Saudi Arabia: Families Float Like Sovereigns

A growing number of local family-owned businesses are floating shares alongside major state assets.

Saudi Arabia’s stock market witnessed a record year. In 2021, the kingdom topped all MENA IPO activity with 15 listings drawing in a total of $4.65 billion from investors looking to secure a front row seat as the country transitions away from oil.

“The Saudi market has been by far the most vibrant market in the last two years in the region,” says Alissa Kole, managing director at Govern Economic and Corporate governance center.

The largest operation was renewable-energy firm AWCA Power International, which attracted $1.2 billion in September, followed by Riyadh’s exchange itself–the Tadawul–which floated 10% of its shares to private investors in December. The sale marked a “significant milestone” in the country’s transformation, Saudi Tadawul Group CEO Khalid Al-Hussan told CNBC at the time.

For the past few years, the authorities have been encouraging the development of the local stock market to promote competition and boost foreign investment. The Tadawul opened to foreigners in 2015 and was then complemented in 2017 by Nomu, a secondary-listing tier with easier requirements. In 2019, the Capital Market Authority (CMA) lifted restriction on foreign ownership of listed companies, allowing non-Saudis to acquire majority shares in key sectors of the economy.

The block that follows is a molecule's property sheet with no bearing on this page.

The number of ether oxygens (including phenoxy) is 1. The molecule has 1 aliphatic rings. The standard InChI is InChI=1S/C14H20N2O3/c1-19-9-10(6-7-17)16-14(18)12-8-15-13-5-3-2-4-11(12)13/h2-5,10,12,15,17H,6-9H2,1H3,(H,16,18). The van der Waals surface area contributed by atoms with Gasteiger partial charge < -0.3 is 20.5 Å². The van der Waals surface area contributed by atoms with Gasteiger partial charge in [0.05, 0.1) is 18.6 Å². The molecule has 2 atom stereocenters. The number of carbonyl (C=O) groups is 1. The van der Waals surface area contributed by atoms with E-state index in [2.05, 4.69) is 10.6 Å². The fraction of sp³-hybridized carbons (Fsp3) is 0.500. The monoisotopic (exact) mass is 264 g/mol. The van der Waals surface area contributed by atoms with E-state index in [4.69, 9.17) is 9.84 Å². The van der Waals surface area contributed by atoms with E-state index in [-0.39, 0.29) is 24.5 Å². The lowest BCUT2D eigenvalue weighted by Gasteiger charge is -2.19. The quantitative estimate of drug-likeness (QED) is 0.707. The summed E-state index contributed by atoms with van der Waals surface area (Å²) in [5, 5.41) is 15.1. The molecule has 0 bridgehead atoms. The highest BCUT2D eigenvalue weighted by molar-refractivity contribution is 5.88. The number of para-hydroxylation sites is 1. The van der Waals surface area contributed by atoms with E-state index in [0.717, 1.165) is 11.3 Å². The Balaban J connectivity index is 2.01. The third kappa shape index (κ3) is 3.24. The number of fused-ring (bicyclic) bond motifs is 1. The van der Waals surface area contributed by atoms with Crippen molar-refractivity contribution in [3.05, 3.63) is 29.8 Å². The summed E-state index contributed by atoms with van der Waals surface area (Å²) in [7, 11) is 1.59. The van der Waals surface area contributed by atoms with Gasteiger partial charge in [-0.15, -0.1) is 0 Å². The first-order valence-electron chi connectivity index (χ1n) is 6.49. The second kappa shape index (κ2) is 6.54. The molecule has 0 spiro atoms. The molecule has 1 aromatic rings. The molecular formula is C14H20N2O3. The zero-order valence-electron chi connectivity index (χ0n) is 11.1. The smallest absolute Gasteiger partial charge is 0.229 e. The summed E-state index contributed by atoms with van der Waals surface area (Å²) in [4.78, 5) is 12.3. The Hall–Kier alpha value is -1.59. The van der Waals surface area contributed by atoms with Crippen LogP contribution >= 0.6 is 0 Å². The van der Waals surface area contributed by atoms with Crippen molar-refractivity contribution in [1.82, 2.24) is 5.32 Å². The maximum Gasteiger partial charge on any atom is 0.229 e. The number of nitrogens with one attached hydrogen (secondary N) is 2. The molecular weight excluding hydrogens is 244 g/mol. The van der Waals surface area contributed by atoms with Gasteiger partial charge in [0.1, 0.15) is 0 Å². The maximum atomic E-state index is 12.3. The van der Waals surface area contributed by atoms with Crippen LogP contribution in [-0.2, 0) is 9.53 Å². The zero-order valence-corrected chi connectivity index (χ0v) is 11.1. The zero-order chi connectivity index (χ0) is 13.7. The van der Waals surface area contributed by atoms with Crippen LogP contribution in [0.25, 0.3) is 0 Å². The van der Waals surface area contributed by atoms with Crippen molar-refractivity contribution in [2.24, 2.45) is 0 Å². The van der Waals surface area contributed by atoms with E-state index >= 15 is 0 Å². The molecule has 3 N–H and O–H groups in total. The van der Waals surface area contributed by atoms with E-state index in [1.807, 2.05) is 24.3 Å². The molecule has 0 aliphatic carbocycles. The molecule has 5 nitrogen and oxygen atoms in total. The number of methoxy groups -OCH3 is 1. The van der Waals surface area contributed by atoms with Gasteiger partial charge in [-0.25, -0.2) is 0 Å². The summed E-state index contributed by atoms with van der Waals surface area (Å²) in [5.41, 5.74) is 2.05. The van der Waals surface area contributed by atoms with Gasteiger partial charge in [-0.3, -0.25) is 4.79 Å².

Now, a growing number of local family-owned businesses are floating shares alongside major state assets, possibly creating a new governance dynamic. “The advantage is being able to raise capital in the market, being able to grow the company, profile, prestige,” says Kole. “But in the past that argument hasn’t generally worked for many of the family-owned companies in the region because the founders were reluctant to give up control and subject their companies to ‘disinfecting sunlight.’”

Although new regulatory requirements will be in order, local businesspeople also see an opportunity to solve family disputes and overcome the challenge of keeping the ownership solely within the family generation after generation. The Tadawul has already received 50 IPO applications for 2022.